Ready Player One comes off as an effort by Spielberg to return to his prime. After dipping his toes in some lower budget (but good) offerings, he’s back with another movie worthy of the title he helped create all those years ago: the summer blockbuster. And by all means, it feels like one.
Ready Player One takes place in 2045, in a world where everybody uses virtual reality as a means to escape the horrible state their place is in. Where do they go? The OASIS. A virtual reality created by James Halliday (Mark Rylance), a visionary of the highest order. Before his passing, Halliday sent out a message to the world informing everybody of a hidden easter egg. Whosoever finds the egg, will gain total ownership of the OASIS. The key to finding the egg? 3 Keys, each with their unique clues pointing to their location.
Wade Watts (Tye Sheridan) is just another teenager who, just like everybody else in the OASIS, is an active “Gunter” (Egg hunter). In the virtual space though, he’s known as Parzival. Partnering up with him is Aech, another Gunter with whom Wade’s made friends with. Together, Parzival and Aech spend their time trying to, just like most others, find the keys. In one such race to find the first key, the duo meet Art3mis (Olivia Cook), another gunter who’s pretty famous in the Oasis. Together they must find the egg and in the process, overthrow the evil Innovative Online Industries, or IOI, in order to bring balance to the universe. Okay, scratch that. But you get the idea.
Heading the (kinda) villainous IOI is its CEO, Nolan Sorrento (Ben Mendelsohn). While Nolan may come off as kind of a one-dimensional antagonist, he’s played well enough by Mendelsohn. This adds a little bit of uniqueness to the character. But the real star (or rather, anti-star) of the film is i-R0k, played by…wait for it… T.J Miller! While not a chief character in the story, or even an important one, i-R0k proves to be a much more entertaining watch than the maniacal Sorrento. Watch out for him.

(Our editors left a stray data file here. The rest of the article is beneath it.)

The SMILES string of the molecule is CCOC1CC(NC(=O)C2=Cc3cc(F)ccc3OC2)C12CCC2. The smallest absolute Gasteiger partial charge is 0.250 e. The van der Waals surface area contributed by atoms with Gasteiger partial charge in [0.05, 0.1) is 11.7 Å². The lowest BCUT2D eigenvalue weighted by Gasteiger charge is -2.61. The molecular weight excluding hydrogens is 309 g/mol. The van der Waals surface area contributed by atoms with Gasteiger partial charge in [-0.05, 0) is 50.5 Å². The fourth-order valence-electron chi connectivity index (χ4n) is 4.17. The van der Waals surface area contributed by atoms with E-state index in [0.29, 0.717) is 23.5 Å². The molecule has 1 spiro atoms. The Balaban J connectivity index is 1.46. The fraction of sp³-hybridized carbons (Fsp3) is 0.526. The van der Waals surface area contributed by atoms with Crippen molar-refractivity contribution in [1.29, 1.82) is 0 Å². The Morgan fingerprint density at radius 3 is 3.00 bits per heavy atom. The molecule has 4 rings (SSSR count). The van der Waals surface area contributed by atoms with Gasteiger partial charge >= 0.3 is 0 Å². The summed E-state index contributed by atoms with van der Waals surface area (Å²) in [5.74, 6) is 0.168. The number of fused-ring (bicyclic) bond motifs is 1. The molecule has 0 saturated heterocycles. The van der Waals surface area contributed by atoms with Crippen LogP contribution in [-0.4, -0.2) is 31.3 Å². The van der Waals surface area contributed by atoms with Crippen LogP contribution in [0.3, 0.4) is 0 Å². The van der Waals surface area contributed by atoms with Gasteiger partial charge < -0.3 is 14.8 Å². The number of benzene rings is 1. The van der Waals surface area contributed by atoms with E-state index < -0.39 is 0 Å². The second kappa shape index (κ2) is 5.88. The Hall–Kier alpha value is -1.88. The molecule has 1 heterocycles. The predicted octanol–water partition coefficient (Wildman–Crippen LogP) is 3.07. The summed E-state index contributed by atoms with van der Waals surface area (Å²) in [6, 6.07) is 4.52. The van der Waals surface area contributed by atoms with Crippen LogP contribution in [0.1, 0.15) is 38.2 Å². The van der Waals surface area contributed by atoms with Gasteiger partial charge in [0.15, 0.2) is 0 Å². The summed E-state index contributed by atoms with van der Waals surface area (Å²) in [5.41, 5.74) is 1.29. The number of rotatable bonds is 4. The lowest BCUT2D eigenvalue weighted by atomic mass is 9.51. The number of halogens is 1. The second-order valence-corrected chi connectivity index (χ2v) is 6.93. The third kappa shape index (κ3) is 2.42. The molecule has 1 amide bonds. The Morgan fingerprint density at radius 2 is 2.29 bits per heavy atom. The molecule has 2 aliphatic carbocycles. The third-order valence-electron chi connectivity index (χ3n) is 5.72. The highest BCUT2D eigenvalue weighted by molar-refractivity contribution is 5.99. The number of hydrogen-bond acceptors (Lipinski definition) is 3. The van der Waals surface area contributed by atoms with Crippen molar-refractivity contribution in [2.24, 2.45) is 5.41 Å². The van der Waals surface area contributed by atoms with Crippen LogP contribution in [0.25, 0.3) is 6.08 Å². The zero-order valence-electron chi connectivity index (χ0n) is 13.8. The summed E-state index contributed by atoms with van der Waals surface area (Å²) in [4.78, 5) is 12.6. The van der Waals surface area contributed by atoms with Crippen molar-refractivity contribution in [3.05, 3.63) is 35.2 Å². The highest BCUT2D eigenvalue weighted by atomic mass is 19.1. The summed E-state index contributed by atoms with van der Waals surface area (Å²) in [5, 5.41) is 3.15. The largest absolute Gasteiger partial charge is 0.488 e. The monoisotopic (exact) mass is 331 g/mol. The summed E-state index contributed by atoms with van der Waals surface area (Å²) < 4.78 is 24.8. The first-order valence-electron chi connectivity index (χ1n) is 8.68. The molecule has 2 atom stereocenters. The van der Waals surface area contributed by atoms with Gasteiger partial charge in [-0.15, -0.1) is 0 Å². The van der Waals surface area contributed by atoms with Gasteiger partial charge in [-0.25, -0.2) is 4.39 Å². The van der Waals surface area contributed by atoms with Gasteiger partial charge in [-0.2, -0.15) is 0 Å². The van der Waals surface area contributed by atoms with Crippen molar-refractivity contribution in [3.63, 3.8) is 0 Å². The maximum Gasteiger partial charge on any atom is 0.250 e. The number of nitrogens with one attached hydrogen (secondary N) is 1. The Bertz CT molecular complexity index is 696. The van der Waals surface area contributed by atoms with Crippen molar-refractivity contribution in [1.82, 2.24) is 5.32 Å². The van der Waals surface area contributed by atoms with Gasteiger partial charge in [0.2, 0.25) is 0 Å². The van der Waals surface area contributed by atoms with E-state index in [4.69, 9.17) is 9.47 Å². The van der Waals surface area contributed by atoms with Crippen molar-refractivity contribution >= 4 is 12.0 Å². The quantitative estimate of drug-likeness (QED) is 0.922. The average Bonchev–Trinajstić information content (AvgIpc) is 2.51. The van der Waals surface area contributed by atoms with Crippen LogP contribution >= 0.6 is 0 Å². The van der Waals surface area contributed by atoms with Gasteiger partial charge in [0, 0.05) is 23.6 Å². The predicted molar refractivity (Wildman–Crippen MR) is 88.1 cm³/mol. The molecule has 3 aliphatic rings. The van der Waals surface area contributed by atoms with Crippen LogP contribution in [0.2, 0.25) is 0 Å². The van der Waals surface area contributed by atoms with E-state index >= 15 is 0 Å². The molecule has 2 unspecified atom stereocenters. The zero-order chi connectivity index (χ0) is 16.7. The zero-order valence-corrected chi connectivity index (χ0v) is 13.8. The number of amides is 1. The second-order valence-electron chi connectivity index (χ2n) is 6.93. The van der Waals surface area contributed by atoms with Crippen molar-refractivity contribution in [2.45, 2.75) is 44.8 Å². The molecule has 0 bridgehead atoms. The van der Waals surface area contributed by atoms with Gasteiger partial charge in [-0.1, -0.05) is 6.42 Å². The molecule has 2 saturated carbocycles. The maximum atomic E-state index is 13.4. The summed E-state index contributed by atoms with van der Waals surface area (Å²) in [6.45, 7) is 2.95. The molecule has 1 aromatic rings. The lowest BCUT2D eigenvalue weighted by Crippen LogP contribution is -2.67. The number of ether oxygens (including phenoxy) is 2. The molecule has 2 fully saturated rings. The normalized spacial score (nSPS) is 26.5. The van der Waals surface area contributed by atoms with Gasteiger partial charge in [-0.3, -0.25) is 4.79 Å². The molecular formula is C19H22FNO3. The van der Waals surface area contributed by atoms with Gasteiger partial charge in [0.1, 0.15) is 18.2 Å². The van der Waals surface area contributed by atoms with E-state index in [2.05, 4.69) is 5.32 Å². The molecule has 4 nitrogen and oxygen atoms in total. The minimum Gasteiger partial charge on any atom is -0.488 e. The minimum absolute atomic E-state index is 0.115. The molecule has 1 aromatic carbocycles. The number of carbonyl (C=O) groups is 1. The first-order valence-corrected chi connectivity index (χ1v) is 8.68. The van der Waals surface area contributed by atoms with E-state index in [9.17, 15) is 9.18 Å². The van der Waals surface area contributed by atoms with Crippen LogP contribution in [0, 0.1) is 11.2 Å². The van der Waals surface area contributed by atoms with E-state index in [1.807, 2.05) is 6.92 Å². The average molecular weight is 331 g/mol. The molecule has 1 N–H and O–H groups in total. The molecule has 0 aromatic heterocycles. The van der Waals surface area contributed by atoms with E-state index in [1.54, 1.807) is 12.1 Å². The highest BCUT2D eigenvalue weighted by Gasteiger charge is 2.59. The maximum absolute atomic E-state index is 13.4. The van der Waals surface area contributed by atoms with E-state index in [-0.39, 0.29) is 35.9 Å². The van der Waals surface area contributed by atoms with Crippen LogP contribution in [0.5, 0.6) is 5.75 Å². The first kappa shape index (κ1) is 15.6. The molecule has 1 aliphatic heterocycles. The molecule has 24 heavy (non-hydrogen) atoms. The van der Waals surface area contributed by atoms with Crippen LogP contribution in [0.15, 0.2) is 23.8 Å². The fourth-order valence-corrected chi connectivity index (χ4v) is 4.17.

Ready Player One is littered with pop culture references and easter eggs. Every so often you’ll find someone or something, which you might recognize from another intellectual property. Be it Batman, or the Iron Giant, or King Kong, or Tracer (from Overwatch fame). You know, the little things. In that regard, one can only wonder how Spielberg managed to obtain the rights to feature these characters, much less pull it off in a spectacular fashion. I do agree that it can be a bit too much for the absolute casual viewer. As a person who’s well versed in the modern film and video game culture, I had a blast enjoying all these character cameos.
In a film filled to the brim with such CG madness, you wouldn’t be wrong in worrying whether you’ll feel lost before stepping inside the theater. And you’d be right in your concern. The movie does look like a video game, but that’s because it’s supposed to. These are characters who are leaving reality for some fun escapism. The obvious metaphor here is directed towards the modern climate of video game consumerism. So don’t think too hard about it if you find yourself relating to these characters, or at the very least their situation.
Performance wise, everybody here gets a pass. You shouldn’t expect anything Oscar-worthy here, except maybe the visual effects and the production design. Sheridan’s a good lead, Cook is charming, and Mendelsohn has a nefarious presence. Oh, and did I mention TJ Miller? Did I? Yeah, he’s great too. Simon Pegg is always a nice treat, and Mark Rylance paints a rather intriguing picture of the OASIS creator that is Halliday.
But the real star of Ready Player One, even if he’s not on-screen, is Spielberg. His dedication to bringing pure joy in the art of filmmaking is on full display here. No one can stage an action scene quite like him, and it shows. From the opening sequence to the epic third act, Spielberg holds a command over his characters, unlike any other director. It’s so large, so ambitious, that the only film I can imagine to top it is the soon to be released Avengers: Infinity War.
So how can the film be described? An action movie baked in mystery. The film follows our leads trying to find the answers to the clues in Halliday’s memories, which are stored in the OASIS. This gives way to a straightforward three-act structure. Simple, and sweet. The only downfall of this and the rest of the movie are the half-baked characters. Who is Art3mis? No idea. What’s Wade’s deal? Prepare to get a clichéd backstory for him. These are some of the negatives which stop the film from achieving the greatness that it deserves.
So, bottom line: Is it worth all the hype? Heck yes. It definitely is. Even if the characters are a bit too thin for my taste, even if the film relies a bit too much on visual effects, it undoubtedly is a fun time. And as a love of everything film or video game related, it was a blast to spot all the Easter eggs and references. Spielberg’s back, and that’s what gives me hope for the next wave of entertaining action films (looking at you, Infinity War).
After all, what other movie is gonna give you the bike from Akira & the DeLorean time machine from Back To The Future in the same scene?
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